Keep in mind the Asch conformity experiments, in which test subjects were put into groups with other participants who were secretly in cohoots with the researchers.  When these secret plants insisted that two lines which were obviously different lengths were in fact the same, the test subjects consistently followed the crowd rather than their own eyes.

If you can’t lay a ruler down to measure that line, you’re unlikely to convince anyone no matter how wrong the majority is.

Second, it’s okay to hate the game and the player, but don’t hate the league.  You got a gripe about the way some X’s do things, whether it’s agents, publishers, booksellers, or other writers?  Go ahead and be honest and authentic about it.  But, don’t lay waste to the entire X group for the behavior of a percentage of X’s, even if it’s a sizable percentage.  And, most importantly, realize that good people often do very bad things (and smart people, dumb things) out of professional or cultural habit.

Go ahead and gripe but give people an exit, a way to save face.

There are ways to complain and point out flaws — what positive-thinking Torquemadas would call “being negative” — without being toxic.  Sure, it’s often difficult to remain authentic without burning bridges, but it can be done.  If you’re really clever, you can find ways to build new bridges as the old ones burn.



But, even if you’re not that clever, understand that you’ll generate more attention with the fire of a burning bridge than with the timid and disingenuous praise of a badly built bridge. Remember that it’s the finger-pointing kid who brings the climax in “The Emperor’s New Clothes,” not the multitudes of uncomplaining subjects who stand blandly (and anonymously) silent in the background.

Do you remember the story of Cheery Chipmunk who watched admiringly as Bumbler Beaver’s poorly built damn slowly fell apart?  Of course not … because, unless you took a very sarcastic approach to the tale (i.e., going negative), it would be a boring and dissatisfying story and nobody would want to read it.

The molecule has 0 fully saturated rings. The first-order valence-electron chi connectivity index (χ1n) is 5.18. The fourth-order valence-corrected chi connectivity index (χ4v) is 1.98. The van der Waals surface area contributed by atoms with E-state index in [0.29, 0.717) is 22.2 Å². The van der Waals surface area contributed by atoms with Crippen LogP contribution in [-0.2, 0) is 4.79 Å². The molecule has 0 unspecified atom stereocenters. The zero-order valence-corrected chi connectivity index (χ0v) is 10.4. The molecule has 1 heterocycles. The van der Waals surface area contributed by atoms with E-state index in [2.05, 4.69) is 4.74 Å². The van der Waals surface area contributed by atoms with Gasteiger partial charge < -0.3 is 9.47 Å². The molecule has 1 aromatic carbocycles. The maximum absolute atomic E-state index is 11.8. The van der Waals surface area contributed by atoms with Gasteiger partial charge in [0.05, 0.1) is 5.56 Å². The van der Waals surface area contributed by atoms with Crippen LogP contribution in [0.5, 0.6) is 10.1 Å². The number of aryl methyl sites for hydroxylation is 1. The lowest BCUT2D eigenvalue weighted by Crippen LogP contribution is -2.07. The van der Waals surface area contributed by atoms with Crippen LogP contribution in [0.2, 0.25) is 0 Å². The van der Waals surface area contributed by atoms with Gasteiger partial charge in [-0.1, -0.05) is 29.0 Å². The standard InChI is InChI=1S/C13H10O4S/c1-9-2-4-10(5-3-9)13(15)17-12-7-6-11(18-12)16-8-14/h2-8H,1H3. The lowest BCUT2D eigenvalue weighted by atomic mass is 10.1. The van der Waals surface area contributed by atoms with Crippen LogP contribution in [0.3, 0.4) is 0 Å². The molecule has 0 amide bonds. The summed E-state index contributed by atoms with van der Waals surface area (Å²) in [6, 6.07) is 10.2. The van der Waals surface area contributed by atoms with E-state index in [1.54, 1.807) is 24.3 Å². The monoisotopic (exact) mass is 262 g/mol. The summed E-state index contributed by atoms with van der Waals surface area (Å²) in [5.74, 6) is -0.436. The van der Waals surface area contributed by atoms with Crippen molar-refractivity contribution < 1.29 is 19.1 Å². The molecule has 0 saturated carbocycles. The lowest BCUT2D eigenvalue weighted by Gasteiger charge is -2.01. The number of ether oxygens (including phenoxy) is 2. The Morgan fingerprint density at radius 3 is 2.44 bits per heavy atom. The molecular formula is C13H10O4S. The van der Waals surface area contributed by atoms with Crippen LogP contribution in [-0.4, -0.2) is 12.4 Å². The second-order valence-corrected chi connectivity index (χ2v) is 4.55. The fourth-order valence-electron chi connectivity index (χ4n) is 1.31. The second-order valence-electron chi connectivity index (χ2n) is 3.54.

Most importantly, a gripe can be the spark of improvement, so long as it’s based in reality and sound reasoning.  John Adams (a world-class griper if there ever was one) praised a sermon from 1750 that was essentially one long rant attacking the biblical arguments propping up the Divine Right of Kings, calling it “the spark that ignited the American Revolution.”  The Declaration of Independence is essentially a list of gripes, penned and polished and organized by a bunch of trouble-making know-it-alls.

Necessity may be the Mother of Invention, but Complaint — with its persistent attention focused on that Necessity — is the Father.  In fact, everything we have that separates us from wild animals is the result of someone complaining, either to others or in her own head, that something was simply not good enough and had to be made better.

Everything positive that we enjoy as 21st Century human beings is the love-child of informed griping.  Every.  Single.  Thing.

It’s okay to be negative sometimes and, since being negative is often the only way to be honest and to make progress over the obstacles in life, it can occasionally be the most positive choice you can make, as a writer and a responsible contributor to the culture of literature.